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Place-name of the week – Landing places, docks and harbours

The Lodberrie has become an internationally recognised landmark since featuring as Jimmy Perez’s home in the TV drama ‘Shetland’. This place-name comes from hlaðberg, one of two Old Norse words describing flat rocks or natural piers on the shoreline, alongside which boats lay for loading and unloading goods. Lerwick’s entire shoreline was once covered in a series of piers and lodberries. A lodberrie was a house, store and courtyard built into the sea, with a door in the sturdy sea wall through which goods could be moved. In 1814 there were 21 along the shorefront, most reflecting the owner’s name, and many became associated with smuggling. There is also a Ledberri in Delting, somewhere opposite Muckle Roe.

 

 

The other term hlaðhamarr gives Lamar, Lahamar or Lehamar names; there are examples in Haroldswick, Brindister Voe, Burra, Vidlin, Whalsay, Fladdabister, and Voe and Quendale in Dunrossness. Other names include Lamarsgeo in Fetlar and Lamar Banks, Papa Stour. As well as a natural landing place, the latter is interesting geologically; the rocks are lake–bed sediments brought north to Shetland by movement along the Melby fault and parts of fossil fish have been found preserved in the exposed rocks both here and at Melby in Sandness. Another term for a landing place is stöð and like the above terms, is common elsewhere in Scandinavia. There is Stoad in Gruting, Fetlar and Gungstie names (from gangr: a walk) in Noss, Levenwick and Bigton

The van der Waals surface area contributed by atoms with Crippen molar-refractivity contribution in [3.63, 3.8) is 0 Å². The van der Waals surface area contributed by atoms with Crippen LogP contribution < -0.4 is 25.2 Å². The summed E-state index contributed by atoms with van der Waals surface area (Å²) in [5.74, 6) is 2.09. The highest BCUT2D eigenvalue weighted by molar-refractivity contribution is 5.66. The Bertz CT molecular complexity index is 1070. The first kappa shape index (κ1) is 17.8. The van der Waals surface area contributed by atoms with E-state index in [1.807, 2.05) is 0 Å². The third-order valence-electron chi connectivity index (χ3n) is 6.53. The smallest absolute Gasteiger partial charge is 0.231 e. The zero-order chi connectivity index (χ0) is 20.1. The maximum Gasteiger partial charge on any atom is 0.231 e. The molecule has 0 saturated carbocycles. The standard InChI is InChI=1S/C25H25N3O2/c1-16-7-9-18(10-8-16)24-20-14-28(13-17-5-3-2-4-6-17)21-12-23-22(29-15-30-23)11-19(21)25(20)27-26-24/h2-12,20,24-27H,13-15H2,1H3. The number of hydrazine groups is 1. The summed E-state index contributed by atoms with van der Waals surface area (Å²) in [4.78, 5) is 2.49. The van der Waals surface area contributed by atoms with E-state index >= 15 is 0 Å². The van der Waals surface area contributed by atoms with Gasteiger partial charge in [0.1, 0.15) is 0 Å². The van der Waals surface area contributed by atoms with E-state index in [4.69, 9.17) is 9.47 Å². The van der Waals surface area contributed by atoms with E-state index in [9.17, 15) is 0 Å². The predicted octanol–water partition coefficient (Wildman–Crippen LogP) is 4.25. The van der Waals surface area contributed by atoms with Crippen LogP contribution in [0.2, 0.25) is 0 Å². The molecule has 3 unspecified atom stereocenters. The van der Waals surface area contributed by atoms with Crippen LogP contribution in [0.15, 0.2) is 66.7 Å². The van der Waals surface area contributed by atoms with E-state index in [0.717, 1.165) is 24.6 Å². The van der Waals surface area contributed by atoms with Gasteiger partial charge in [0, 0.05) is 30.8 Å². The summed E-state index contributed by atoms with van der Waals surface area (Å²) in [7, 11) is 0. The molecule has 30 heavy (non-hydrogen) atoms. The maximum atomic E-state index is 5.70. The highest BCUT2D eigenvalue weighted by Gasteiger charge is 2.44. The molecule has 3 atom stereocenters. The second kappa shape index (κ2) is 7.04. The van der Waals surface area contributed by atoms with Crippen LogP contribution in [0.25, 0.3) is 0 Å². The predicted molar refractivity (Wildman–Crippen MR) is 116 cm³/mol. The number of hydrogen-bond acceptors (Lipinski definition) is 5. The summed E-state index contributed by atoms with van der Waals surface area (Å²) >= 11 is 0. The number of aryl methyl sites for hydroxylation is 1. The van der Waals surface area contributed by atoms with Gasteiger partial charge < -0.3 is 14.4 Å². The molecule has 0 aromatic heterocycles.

Skipidocks, Skipadocks or Skibadocks were small docks where ships or boats could also be drawn up to be repaired. The name probably comes from skibb: to scrape a ship’s bottom. Each place is very similar in shape – Mavis Grind, Brae, South Nesting, Trondra and Lerwick. At Mavis Grind, the house also takes the name. In Lerwick the dock was a busy place at the height of the herring fisheries; today the nearby café carries the same name. Ham and Hamna place-names, from höfn, denote a haven or harbour; there are Hams in Unst, Fetlar, Muckle Roe, Foula, Burra, Bressay, Mousa and Havra, as well as Hamister in Whalsay and Hamnavoe in Yell, Eshaness, Papa Stour and Burra.

 

 

Three of the mentioned names – Gungstie, Skipidock and Lamar Banks - feature on recycled glass pavers outside the Shetland Museum and Archives. If you know further lodberrie, lamar, stoad or ham place names, or can help locate any of those listed, please contact placenames@shetlandamenity.org

Eileen Brooke-Freeman
Project Development Manager

 

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